On the Rogueness of Rogue One

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Felicity Jones as Jyn Erso

Immediately following the release of Rogue One: A Star Wars Story, Jacobin published Kate Aronoff’s review of the film titled Star Wars Goes to the Countryside. Jacobin is known for speedily publicizing analyses of events before any other leftist publications do. However, the review misses some crucial aspects of the film and would have benefited from more thorough reflections.

While Aronoff correctly identifies the film’s underlying motifs that are patently political and relevant to the creeping surge of fascism in the U.S represented by Trump, she argues that a real world parallel of the film is not “anti-Trump resistance” (which is broadly a continuation of street-based Black Lives Matter protests and riots in response to police killings), but the Spanish Civil War. While there are arguably some parallels between the Rebel Alliance and the young Spanish Republic besieged by fascists, her claim that there is no parallel between the film and contemporary struggles on the U.S soil is false.

For one, it smacks of nostalgia so common in the left which tends to spend much energy and vehemence on debating what went on during the Civil War than what is going on here and now. Her assertion is also ironic when we consider her reference to an old Maoist slogan “Down to the countryside!” in her review’s title. Despite this obvious reference, Aronoff misses the most crucial aspect of the film which underlies its theme and makes the said Maoist slogan appropriate.

The film’s radical politics is most clearly expressed in its emphasis on contradictions within the Rebel Alliance that made Jyn Erso and her comrades rogue in the first place. In particular, the Rebel leaders’ defeatism and characterization of Saw Gererra’s faction as an “extremist” deviation that need to be controlled is a clear parallel of the real world revisionism and compromising attitudes of self-appointed leaders of contemporary social movements from NGOs in the ecology movement to civil rights groups controlled by the comprador Black bourgeoisie that sought to contain the militancy of the Black youth on the streets of Ferguson and Baltimore. Hell, is the Democratic Party not the most obvious example here? Even if we were to pick a historical example, the Russian Revolution would have been more appropriate than the Spanish Civil War. In any case, Aronoff consciously or unconsciously misses this point altogether.

In spite of this flaw, Aronoff does make some interesting observations such as the fact that the film has less to do with aristocratic values represented by the superhuman Jedi and the Skywalker lineage than ordinariness of Rogue One that consists mostly of outcasts and more closely resembles a people’s army than holy warriors, and that the film is ultimately about collective struggle rather than personal development.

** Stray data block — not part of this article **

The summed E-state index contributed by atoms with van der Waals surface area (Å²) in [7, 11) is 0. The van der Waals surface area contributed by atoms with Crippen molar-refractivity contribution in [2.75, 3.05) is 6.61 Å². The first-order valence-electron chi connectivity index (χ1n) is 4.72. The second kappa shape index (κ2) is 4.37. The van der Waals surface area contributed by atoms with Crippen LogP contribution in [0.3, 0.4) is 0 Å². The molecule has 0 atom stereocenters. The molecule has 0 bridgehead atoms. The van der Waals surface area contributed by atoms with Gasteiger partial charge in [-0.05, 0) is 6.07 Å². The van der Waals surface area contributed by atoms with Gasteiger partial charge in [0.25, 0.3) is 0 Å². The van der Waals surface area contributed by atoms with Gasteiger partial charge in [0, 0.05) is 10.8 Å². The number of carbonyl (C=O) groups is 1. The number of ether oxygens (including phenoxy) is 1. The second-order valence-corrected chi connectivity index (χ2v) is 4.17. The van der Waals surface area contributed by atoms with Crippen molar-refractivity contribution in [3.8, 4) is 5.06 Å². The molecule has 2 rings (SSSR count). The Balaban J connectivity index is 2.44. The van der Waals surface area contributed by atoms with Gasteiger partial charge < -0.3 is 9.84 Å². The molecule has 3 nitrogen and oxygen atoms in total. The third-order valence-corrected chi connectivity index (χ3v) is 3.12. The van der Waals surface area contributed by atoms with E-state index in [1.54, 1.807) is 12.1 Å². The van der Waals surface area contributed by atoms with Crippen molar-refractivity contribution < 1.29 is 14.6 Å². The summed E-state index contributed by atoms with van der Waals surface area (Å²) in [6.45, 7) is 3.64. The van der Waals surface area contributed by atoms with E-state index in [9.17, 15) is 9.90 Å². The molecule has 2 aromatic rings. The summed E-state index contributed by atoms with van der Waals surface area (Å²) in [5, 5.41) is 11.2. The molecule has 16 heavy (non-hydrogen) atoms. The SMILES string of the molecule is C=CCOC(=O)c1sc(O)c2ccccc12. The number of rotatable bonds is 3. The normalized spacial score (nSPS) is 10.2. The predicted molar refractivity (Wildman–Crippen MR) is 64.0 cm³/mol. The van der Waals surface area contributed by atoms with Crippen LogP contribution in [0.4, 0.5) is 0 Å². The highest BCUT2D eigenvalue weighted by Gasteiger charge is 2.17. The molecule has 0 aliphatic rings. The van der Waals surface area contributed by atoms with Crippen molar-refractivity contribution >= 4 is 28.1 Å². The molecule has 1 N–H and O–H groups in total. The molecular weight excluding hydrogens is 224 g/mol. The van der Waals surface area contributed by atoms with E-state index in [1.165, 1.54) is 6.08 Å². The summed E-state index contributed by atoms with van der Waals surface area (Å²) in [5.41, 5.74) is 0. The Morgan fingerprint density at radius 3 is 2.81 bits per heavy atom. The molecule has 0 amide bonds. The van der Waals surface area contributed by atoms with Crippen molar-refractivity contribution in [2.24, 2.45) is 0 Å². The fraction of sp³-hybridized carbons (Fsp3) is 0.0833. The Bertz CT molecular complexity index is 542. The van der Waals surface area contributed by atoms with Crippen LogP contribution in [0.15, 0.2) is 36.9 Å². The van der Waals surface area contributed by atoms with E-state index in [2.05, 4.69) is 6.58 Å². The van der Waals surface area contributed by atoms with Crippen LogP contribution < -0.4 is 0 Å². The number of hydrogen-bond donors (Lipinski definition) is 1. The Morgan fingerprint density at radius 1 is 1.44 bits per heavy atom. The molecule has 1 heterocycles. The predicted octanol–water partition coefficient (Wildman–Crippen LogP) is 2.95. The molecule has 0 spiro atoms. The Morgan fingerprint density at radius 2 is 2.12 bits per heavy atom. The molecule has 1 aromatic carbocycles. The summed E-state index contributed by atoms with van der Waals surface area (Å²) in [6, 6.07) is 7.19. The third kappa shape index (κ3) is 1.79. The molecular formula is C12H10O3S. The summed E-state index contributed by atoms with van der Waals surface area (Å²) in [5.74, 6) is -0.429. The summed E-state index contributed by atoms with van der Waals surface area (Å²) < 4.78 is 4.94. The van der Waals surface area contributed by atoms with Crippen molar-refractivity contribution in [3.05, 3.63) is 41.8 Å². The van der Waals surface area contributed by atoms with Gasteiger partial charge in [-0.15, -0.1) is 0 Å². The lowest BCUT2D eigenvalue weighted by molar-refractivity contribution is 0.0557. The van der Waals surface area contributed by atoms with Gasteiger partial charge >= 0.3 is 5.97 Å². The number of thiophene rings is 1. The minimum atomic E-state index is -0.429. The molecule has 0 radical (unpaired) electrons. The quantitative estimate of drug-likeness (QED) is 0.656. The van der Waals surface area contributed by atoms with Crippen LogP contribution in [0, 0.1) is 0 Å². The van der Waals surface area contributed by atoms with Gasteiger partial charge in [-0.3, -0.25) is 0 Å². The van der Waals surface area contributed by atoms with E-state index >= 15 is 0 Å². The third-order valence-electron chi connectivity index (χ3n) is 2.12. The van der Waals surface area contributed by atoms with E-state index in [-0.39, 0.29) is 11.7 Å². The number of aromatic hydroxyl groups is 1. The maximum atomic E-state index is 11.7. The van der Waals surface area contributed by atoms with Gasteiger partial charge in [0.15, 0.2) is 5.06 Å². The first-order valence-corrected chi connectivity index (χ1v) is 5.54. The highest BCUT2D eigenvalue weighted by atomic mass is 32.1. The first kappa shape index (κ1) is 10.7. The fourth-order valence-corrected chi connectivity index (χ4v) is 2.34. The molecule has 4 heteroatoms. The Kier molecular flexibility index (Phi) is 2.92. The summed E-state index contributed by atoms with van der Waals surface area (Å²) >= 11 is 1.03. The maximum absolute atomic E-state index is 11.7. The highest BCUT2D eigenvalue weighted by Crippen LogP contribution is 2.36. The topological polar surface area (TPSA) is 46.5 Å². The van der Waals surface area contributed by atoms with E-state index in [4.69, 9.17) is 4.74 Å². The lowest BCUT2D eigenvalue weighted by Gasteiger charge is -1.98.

However, even these points do not fully make sense if we don’t take these contradictions into account. For instance, Jyn and her comrades do not only become “rogue” and splinter off to do their own things as they please, but triumph over opposing factions and lead the entire Rebel Alliance to a victory. Similarly, Jyn’s choice to sacrifice her desire to avenge her father and ultimately her survival for the Rebel victory can only be understood against the backdrop of rebellious individualism common in many recent Hollywood films like Inglorious Basterds and The Hunger Games series that valorize vengeance as the ultimate expression of their rebelliousness.

Its comparison with The Hunger Games (Mockingjay Part 1 & 2 in particular) is especially an apt one. While both films follow a very similar story line, their protagonists reach opposing conclusions. Katniss Everdeen remains a reluctant revolutionary (or dare I say revolutionary by chance) until the end. Her actions are motivated by moral indignation and personal desire to avenge her friends and relatives murdered by the regime rather than political goals of overthrowing the regime and instituting a new social order. Once her job is done, she retreats into a private life of marriage and family. Katniss’ desire for revenge is therefore de-politicized as her participation in the rebellion is a means to her self-fulfillment.

In contrast, Jyn Erso makes a conscious decision to defy the Rebel leadership, leads a vanguard splinter faction and the entire rebellion to an opposite direction, and ultimately sacrifices her own life for the cause. Interestingly, the film consciously militates against the common revenge fantasy near the end when Cassian dissuades Jyn from executing an imperial officer who is responsible for her father’s death. For Jyn, her ultimate revenge is not the death of an individual officer, but the defeat of the Empire and liberation of the Galaxy at large.

These are all interpretations, and I do not mean to suggest that Rogue One is a leftist film per se. As Arnoff points out, the Star Wars franchise tends to appeal to people of all political stripes including the far right. Yet, the figure of a woman who overcomes her own trauma and sexism of her comrades to exercise revolutionary leadership, and choose to subordinate her personal desire to a broader political goal is a significant one that sharply differentiates Rogue One from faux leftism of The Hunger Games and other Hollywood films.

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